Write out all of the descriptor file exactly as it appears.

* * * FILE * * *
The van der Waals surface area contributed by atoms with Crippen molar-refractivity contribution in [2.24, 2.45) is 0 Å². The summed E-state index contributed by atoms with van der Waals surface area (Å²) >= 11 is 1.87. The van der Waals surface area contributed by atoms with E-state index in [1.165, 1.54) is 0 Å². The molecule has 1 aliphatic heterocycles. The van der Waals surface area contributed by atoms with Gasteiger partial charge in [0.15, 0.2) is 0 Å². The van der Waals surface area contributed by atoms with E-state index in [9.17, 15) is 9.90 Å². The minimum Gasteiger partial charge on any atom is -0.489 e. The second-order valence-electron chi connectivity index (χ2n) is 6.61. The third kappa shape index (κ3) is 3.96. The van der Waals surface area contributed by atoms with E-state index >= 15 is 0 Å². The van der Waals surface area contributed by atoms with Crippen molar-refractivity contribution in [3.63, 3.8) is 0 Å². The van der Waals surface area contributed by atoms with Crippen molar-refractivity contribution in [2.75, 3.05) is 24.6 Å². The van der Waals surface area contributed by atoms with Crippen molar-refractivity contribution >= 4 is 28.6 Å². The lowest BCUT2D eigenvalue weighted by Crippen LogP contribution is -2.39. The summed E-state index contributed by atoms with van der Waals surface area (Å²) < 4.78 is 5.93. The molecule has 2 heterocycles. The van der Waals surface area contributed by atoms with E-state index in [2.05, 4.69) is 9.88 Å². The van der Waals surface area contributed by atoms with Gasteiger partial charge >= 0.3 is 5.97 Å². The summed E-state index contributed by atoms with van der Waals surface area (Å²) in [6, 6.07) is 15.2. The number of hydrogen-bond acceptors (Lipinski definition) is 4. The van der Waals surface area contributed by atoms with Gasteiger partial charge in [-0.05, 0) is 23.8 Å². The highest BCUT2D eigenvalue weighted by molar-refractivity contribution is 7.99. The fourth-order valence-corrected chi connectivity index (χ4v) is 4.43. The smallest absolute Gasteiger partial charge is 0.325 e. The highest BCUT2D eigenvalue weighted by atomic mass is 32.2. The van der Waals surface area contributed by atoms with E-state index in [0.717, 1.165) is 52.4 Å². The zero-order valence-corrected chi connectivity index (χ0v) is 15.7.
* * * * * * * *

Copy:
The van der Waals surface area contributed by atoms with Crippen molar-refractivity contribution in [2.24, 2.45) is 0 Å². The summed E-state index contributed by atoms with van der Waals surface area (Å²) >= 11 is 1.87. The van der Waals surface area contributed by atoms with E-state index in [1.165, 1.54) is 0 Å². The molecule has 1 aliphatic heterocycles. The van der Waals surface area contributed by atoms with Gasteiger partial charge in [0.15, 0.2) is 0 Å². The van der Waals surface area contributed by atoms with E-state index in [9.17, 15) is 9.90 Å². The minimum Gasteiger partial charge on any atom is -0.489 e. The second-order valence-electron chi connectivity index (χ2n) is 6.61. The third kappa shape index (κ3) is 3.96. The van der Waals surface area contributed by atoms with E-state index >= 15 is 0 Å². The van der Waals surface area contributed by atoms with Crippen molar-refractivity contribution in [3.63, 3.8) is 0 Å². The van der Waals surface area contributed by atoms with Crippen molar-refractivity contribution in [2.75, 3.05) is 24.6 Å². The van der Waals surface area contributed by atoms with Crippen molar-refractivity contribution >= 4 is 28.6 Å². The lowest BCUT2D eigenvalue weighted by Crippen LogP contribution is -2.39. The summed E-state index contributed by atoms with van der Waals surface area (Å²) < 4.78 is 5.93. The molecule has 2 heterocycles. The van der Waals surface area contributed by atoms with E-state index in [2.05, 4.69) is 9.88 Å². The van der Waals surface area contributed by atoms with Gasteiger partial charge >= 0.3 is 5.97 Å². The summed E-state index contributed by atoms with van der Waals surface area (Å²) in [6, 6.07) is 15.2. The number of hydrogen-bond acceptors (Lipinski definition) is 4. The van der Waals surface area contributed by atoms with Gasteiger partial charge in [-0.05, 0) is 23.8 Å². The highest BCUT2D eigenvalue weighted by molar-refractivity contribution is 7.99. The fourth-order valence-corrected chi connectivity index (χ4v) is 4.43. The smallest absolute Gasteiger partial charge is 0.325 e. The highest BCUT2D eigenvalue weighted by atomic mass is 32.2. The van der Waals surface area contributed by atoms with E-state index in [0.717, 1.165) is 52.4 Å². The zero-order valence-corrected chi connectivity index (χ0v) is 15.7.